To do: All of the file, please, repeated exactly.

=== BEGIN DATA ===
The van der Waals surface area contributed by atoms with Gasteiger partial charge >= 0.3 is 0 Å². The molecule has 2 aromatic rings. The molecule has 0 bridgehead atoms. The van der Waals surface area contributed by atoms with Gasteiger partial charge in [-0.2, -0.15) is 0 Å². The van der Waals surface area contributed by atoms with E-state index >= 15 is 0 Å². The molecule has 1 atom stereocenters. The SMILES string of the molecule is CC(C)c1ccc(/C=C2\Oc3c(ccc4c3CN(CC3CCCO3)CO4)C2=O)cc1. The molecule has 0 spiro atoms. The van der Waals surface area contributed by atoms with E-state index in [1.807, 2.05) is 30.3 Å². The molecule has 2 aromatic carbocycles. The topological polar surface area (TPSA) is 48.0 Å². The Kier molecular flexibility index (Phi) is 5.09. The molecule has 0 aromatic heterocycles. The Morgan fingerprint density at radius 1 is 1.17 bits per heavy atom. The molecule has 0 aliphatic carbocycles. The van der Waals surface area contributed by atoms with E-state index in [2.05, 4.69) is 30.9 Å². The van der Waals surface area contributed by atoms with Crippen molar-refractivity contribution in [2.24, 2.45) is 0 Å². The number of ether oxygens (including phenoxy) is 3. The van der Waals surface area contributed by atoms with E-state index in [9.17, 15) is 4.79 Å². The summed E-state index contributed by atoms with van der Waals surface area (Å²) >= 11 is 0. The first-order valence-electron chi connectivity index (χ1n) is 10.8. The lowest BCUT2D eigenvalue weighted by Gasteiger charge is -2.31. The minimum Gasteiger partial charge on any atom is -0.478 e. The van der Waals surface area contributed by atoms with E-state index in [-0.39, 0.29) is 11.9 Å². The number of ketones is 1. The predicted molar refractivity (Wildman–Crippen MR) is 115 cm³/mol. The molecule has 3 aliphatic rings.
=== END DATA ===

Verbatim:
The van der Waals surface area contributed by atoms with Gasteiger partial charge >= 0.3 is 0 Å². The molecule has 2 aromatic rings. The molecule has 0 bridgehead atoms. The van der Waals surface area contributed by atoms with Gasteiger partial charge in [-0.2, -0.15) is 0 Å². The van der Waals surface area contributed by atoms with E-state index >= 15 is 0 Å². The molecule has 1 atom stereocenters. The SMILES string of the molecule is CC(C)c1ccc(/C=C2\Oc3c(ccc4c3CN(CC3CCCO3)CO4)C2=O)cc1. The molecule has 0 spiro atoms. The van der Waals surface area contributed by atoms with E-state index in [1.807, 2.05) is 30.3 Å². The molecule has 2 aromatic carbocycles. The topological polar surface area (TPSA) is 48.0 Å². The Kier molecular flexibility index (Phi) is 5.09. The molecule has 0 aromatic heterocycles. The Morgan fingerprint density at radius 1 is 1.17 bits per heavy atom. The molecule has 0 aliphatic carbocycles. The van der Waals surface area contributed by atoms with E-state index in [2.05, 4.69) is 30.9 Å². The van der Waals surface area contributed by atoms with Crippen molar-refractivity contribution in [2.24, 2.45) is 0 Å². The number of ether oxygens (including phenoxy) is 3. The van der Waals surface area contributed by atoms with E-state index in [9.17, 15) is 4.79 Å². The summed E-state index contributed by atoms with van der Waals surface area (Å²) >= 11 is 0. The first-order valence-electron chi connectivity index (χ1n) is 10.8. The lowest BCUT2D eigenvalue weighted by Gasteiger charge is -2.31. The minimum Gasteiger partial charge on any atom is -0.478 e. The van der Waals surface area contributed by atoms with E-state index in [-0.39, 0.29) is 11.9 Å². The number of ketones is 1. The predicted molar refractivity (Wildman–Crippen MR) is 115 cm³/mol. The molecule has 3 aliphatic rings.